Trend Micro blocked five million IoT camera hack attempts
Cybersecurity experts from Trend Micro blocked five million attempted hacks of IoT cameras.
IP cameras have become a prime target for hackers. Viewing inside someone’s home or business has clear advantages for someone with malicious intent. This could involve blackmail, or even seeing what items a property holds and whether anyone is around.
Other key reasons provided by Trend Micro for hackers targeting IP cameras include:
Constant connectivity. Like many other devices, IP cameras need to be internet-connected to function properly. However, exposure to the internet also makes it easy for hackers to find the cameras and potentially exploit the devices. Once hacked, the devices will be able to serve the hackers’ needs.
Low hacking investment. Unlike with hacking a PC, once hackers see a way to break the security of an IoT device such as an IP camera, the same approach can usually be applied to other devices of similar models, resulting in a very low per-device hacking cost.
Lack of supervision. Unlike PCs, especially those used in offices, IP cameras have low user interaction and are not well-managed in terms of security. Installation of an aftermarket anti-malware application is not available either.
High performance. The idle computing power of an IP surveillance camera is usually good enough to perform hacking-related tasks such as cryptocurrency mining, and without being noticed by end users at that.
High internet-facing bandwidth. The always-connected, fast, and huge bandwidth designed for video communications makes for a suitable target for hackers to initiate DDoS attacks.
Many cameras – especially cheap imported devices – often don’t prompt users to change default passwords, meaning they can be compromised with very little expertise. Some websites even provide a directory of vulnerable cameras that can be streamed.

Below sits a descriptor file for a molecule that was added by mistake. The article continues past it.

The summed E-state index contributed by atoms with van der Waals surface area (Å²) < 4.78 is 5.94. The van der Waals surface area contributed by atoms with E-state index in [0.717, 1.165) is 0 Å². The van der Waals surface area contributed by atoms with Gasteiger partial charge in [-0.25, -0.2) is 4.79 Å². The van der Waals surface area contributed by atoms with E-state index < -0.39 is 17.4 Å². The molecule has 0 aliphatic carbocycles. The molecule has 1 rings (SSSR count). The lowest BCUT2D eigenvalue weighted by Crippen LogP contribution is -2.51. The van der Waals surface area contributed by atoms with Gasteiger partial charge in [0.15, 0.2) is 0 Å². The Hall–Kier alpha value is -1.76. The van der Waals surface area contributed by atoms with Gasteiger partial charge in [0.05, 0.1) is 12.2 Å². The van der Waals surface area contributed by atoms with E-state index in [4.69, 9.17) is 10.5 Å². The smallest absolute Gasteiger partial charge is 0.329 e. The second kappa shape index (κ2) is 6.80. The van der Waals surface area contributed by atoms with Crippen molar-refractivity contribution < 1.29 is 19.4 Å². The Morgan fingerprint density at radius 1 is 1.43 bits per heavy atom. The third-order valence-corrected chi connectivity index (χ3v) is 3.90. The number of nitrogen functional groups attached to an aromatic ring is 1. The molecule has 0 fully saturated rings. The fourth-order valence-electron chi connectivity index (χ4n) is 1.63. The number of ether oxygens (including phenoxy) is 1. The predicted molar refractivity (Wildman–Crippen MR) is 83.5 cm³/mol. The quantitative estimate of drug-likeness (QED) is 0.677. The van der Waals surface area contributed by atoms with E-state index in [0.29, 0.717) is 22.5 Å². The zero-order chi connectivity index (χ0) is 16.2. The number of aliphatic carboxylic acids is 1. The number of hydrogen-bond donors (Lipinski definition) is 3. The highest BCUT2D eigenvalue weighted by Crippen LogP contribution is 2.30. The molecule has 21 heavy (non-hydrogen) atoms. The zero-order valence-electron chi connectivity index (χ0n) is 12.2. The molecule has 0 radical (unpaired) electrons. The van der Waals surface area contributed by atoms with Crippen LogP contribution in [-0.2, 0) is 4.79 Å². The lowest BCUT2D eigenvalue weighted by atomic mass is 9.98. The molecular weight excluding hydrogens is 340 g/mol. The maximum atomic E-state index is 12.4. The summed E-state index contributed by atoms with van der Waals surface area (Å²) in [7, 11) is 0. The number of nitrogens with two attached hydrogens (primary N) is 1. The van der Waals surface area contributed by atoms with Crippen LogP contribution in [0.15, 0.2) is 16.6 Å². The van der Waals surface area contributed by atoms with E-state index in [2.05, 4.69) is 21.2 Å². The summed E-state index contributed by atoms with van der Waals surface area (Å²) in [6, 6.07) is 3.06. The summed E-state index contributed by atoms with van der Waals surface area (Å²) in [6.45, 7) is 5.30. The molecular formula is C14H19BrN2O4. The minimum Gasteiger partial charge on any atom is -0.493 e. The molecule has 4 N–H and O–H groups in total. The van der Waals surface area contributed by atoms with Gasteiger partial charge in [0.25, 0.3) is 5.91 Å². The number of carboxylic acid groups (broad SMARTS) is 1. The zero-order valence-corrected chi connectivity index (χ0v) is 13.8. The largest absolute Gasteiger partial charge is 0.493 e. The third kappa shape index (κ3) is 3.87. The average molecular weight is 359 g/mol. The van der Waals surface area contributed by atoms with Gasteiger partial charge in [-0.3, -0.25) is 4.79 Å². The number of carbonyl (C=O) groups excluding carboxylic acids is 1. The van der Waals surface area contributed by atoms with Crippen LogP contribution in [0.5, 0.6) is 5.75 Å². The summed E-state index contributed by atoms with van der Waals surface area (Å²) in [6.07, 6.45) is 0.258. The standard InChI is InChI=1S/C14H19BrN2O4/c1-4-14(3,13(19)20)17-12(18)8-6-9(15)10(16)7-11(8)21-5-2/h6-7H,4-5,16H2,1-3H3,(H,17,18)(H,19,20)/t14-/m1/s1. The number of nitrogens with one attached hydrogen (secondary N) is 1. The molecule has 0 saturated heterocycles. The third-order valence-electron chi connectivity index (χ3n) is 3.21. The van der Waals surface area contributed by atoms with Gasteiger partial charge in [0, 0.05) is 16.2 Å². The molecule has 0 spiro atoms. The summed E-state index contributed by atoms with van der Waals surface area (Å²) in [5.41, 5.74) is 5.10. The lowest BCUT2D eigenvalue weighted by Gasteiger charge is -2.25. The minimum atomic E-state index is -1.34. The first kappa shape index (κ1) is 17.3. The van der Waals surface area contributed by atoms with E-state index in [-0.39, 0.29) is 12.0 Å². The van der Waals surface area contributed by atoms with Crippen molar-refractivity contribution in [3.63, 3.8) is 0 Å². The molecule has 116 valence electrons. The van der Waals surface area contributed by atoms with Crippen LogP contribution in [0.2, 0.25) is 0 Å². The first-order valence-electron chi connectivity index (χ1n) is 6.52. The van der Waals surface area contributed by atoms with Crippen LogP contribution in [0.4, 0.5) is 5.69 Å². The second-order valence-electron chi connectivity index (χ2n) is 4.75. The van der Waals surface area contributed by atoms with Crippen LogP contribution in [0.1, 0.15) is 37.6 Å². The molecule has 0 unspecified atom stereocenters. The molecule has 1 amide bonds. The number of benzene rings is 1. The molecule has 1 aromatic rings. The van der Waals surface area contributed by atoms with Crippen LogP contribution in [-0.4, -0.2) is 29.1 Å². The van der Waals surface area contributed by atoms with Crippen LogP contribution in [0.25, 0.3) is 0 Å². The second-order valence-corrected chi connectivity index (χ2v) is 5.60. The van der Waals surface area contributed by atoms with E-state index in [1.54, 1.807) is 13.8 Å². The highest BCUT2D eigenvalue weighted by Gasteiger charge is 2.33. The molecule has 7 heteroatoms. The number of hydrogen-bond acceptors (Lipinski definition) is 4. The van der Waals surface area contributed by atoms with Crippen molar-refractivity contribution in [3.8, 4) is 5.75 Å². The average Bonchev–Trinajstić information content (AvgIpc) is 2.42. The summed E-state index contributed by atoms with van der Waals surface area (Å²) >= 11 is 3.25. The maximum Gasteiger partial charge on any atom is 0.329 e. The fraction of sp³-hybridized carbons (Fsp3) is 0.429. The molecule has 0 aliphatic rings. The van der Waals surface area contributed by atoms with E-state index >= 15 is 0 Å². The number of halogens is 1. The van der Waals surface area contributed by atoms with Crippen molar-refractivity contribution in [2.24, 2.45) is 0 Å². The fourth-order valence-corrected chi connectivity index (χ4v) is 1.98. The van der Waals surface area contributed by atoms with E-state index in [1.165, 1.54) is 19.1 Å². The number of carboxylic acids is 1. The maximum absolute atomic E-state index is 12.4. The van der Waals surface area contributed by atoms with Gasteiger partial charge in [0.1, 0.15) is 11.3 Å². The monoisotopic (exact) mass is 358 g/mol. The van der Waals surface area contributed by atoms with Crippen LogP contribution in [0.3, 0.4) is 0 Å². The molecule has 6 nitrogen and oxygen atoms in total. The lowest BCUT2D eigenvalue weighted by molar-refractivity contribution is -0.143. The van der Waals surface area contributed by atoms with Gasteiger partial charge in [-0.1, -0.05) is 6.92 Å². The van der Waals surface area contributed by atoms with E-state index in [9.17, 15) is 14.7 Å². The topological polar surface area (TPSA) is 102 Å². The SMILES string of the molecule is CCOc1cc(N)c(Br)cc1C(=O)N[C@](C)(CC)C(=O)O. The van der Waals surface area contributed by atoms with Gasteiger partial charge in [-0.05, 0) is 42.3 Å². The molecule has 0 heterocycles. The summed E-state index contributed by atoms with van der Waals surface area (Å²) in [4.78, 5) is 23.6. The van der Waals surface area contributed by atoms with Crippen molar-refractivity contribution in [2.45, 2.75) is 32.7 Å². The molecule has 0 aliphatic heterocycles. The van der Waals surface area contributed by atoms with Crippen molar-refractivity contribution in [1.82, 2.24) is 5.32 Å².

Trend Micro teamed up with IP security solution provider VIVOTEK in a bid to secure IoT cameras. Data from 7,000 IP cameras were analysed by Trend Micro to find the scale of the threat against them, and how few protections they have.
“While the industry has known about cyber risks, manufacturers have been unable to properly address the risk without knowing the root cause and attack methods,” comments Dr Steve Ma, VP of Engineering, Brand Business Group at VIVOTEK.
VIVOTEK’s own IP cameras have Trend Micro’s IoT Reputation Service embedded to offer the first surveillance devices with brute force attack protection and hosted IPS.
Oscar Chang, Executive Vice President and Chief Development Officer at Trend Micro, said:
“More verticals are seeking connected, AI-powered video surveillance applications causing a clear paradigm shift from a relatively closed-off network to a more interconnected network operated heavily by cloud-based technologies.
Due to this shift in the landscape, manufacturers and users must pay attention to the security of these IoT devices, and Trend Micro is committed to securing today’s increasingly connected environment.”
Trend Micro’s analysis found 75 percent of blocked attacks were brute force login attempts. The cybersecurity giant says it shows ‘a clear pattern’ that devices are being targeted with common malware, such as Mirai.
A ‘shared responsibility’ model has been suggested by Trend Micro in a bid to tackle video surveillance threats. “Complete end-to-end protection and risk awareness is key to a secured video system – involving manufacturers, service providers, system integrators and end users,” the company says.
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